A fashionable cause is a direct path to social value via outrage. This means the focus is on creating drama rather than reflection & personal growth. We position ourselves as heroes by casting someone as villain. Aggression has replaced introspection. And where does that leave feminism? It doesn’t. Anyone who intended to explore how they could be better and do better is gunned down in the rush for cool woke points. I always believed jargon is the refuge of weak people and cluttered minds. This jargon comes with the extra protection of fascism where saying “I’m triggered” or “You are problematic” shuts down all conversation. A battle of words was always going to be won by the better orator. But how did this become a battle against our own kind, allies and other feminists?
I wonder now if feminism becoming fashionable is a good thing, after all. It gave us wokebros. It also gave us violent crusaders who don’t care about the damage they cause. I call them friendly fire feminists. Shallow outrage & drama reap social rewards. There is no room for different expressions of feminism. How can one person (or group) claim to be the gatekeepers of an ideology? That’s what the worst organised religion offenders have done and that’s why they’re ‘problematic’ (a word I heartily loathe since it absolves the speaker of having to justify harassing or cancelling). Aggression overrules compassion and is poised as an expression of independence. I could argue that aggression itself is counter-feminism since it’s cruel, selfish and focussed on causing damage. Toxic masculinity prizes these traits and patriarchy puts a premium value on them. So to embody them, no matter what label you call yourself, is to uphold patriarchy. Friendly fire feminism is not feminism.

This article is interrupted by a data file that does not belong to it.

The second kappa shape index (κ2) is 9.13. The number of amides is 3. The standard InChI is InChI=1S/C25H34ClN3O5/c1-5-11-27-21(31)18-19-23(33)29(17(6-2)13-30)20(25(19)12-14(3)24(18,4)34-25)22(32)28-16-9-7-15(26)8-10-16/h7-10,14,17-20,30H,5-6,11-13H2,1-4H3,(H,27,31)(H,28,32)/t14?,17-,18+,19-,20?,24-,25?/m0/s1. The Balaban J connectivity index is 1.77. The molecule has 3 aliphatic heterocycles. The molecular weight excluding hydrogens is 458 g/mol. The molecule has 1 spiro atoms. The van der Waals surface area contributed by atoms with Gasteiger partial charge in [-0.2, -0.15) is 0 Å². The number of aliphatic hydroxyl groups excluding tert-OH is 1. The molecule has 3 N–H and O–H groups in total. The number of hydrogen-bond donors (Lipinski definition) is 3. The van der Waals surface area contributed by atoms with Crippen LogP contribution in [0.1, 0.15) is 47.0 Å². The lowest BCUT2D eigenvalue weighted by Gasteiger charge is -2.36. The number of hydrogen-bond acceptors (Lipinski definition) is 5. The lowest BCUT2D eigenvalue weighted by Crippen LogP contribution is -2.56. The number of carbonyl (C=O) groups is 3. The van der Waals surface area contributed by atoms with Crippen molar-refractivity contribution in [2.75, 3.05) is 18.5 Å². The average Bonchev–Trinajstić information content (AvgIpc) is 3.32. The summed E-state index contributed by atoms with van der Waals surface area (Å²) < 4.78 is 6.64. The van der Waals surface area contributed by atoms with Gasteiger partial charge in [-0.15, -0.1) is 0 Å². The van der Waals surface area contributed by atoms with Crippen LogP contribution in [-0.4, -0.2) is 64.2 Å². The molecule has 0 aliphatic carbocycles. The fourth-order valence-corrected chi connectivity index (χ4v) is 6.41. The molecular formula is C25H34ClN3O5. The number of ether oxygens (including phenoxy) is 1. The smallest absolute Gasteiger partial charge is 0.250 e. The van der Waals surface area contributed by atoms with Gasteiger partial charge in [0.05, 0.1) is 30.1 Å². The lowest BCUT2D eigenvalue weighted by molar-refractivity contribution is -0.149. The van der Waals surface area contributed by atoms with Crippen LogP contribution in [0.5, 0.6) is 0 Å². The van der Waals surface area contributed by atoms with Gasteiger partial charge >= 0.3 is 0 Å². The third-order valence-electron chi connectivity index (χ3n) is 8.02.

Some of the most thoughtful people I know stepped back from the cause. Because they don’t want to be attacked anymore. This is sad because this retreat is from attacks by other feminists, not the original enemy – patriarchy. This is devastating and a major blow to the cause of feminism.